Till Sawala, Marius Cautun, Carlos Frenk, John Helly, Jens Jasche, Adrian Jenkins, Peter Johansson, Guilhem Lavaux , Stuart McAlpine, Matthieu Schaller
Nature Astronomy, in press, 2022NatAs.tmp.273S (arXiv.2205.02860)
In the 1970s, the great Cambridge astronomer, the late Professor Donald Lynden-Bell, noted that the 11 bright satellites orbiting the Milky Way seem to be arranged in an implausibly thin plane piercing through our galaxy – the Milky Way’s “plane of satellites”. To add to the mystery, it was later argued that these galaxies are circling the Galaxy in a coherent, long-lived disk. These observations became known as the “plane of satellites problem” of the standard cosmological model, LCDM, wherein the Galaxy is surrounded by a roughly spherical, dispersion-supported dark matter halo.
We have shown that the reported exceptional anisotropy of the Milky Way satellite system is strongly contingent on its lopsided radial distribution, combined with the close but fleeting conjunction of the two most distant satellites, Leo I and Leo II. Using Gaia proper motions, we show the plane of satellites to be transient rather than rotationally supported.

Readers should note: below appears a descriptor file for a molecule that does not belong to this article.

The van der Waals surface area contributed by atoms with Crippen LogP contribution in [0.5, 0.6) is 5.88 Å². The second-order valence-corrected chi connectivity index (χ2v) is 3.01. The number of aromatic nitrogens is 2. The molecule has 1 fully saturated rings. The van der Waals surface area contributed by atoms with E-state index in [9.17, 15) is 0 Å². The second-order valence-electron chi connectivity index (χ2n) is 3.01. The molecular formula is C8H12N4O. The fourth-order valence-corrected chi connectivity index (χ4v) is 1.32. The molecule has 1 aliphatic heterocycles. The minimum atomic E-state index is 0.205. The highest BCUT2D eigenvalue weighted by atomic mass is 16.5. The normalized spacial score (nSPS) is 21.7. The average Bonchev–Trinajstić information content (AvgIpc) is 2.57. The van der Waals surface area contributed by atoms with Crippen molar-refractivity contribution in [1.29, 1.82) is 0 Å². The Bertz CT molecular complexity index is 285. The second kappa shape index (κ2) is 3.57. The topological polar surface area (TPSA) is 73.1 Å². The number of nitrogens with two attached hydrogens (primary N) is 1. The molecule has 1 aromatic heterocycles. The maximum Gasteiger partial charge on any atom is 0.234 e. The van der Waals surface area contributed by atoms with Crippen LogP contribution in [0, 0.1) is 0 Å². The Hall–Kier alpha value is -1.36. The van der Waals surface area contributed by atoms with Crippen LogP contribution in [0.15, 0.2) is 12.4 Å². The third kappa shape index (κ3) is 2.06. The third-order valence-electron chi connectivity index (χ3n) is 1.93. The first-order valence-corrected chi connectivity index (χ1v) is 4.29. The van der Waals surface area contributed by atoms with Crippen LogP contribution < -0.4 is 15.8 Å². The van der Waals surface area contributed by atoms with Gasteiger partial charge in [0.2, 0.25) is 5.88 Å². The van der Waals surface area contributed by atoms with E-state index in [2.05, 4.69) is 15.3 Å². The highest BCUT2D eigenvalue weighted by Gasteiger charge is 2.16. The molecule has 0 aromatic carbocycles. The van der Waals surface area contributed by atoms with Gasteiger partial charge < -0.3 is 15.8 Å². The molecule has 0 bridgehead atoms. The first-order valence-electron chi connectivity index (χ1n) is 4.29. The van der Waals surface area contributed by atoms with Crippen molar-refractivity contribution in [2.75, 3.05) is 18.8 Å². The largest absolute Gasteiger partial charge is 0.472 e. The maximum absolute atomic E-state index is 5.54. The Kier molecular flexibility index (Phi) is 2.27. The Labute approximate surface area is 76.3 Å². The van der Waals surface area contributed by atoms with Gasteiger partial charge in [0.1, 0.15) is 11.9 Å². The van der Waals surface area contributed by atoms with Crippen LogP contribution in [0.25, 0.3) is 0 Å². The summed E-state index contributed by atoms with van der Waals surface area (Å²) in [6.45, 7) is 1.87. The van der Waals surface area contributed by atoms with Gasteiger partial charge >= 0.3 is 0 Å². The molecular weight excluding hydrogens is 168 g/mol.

We carried out 202 high-resolution cosmological zoom-in constrained simulations on COSMA-8, based on initial conditions designed to reproduce Local Group analogues within the observed large-scale structure. We show that the failure of previous simulations to find thin, seemingly rotationally-supported satellite planes is entirely due to their limited resolution. We address this shortcoming by using the GALFORM semi-analytic galaxy formation model to identify “orphan” satellites whose dark matter halos have been artificially disrupted. In this way, the radial distribution of the satellites in our simulations is consistent with the Milky Way data. Our simulations demonstrate that satellite alignments are short-lived, just as inferred for the Milky Way. Finally, the simulations reveal that planes of satellites as thin as that of the Milky Way and whose orbital poles have a similar degree of spatial coherence as in the Milky Way are not uncommon in LCDM. Rather, the failure to find them in previous simulations was due to resolution limitations in the very dense central regions of halos.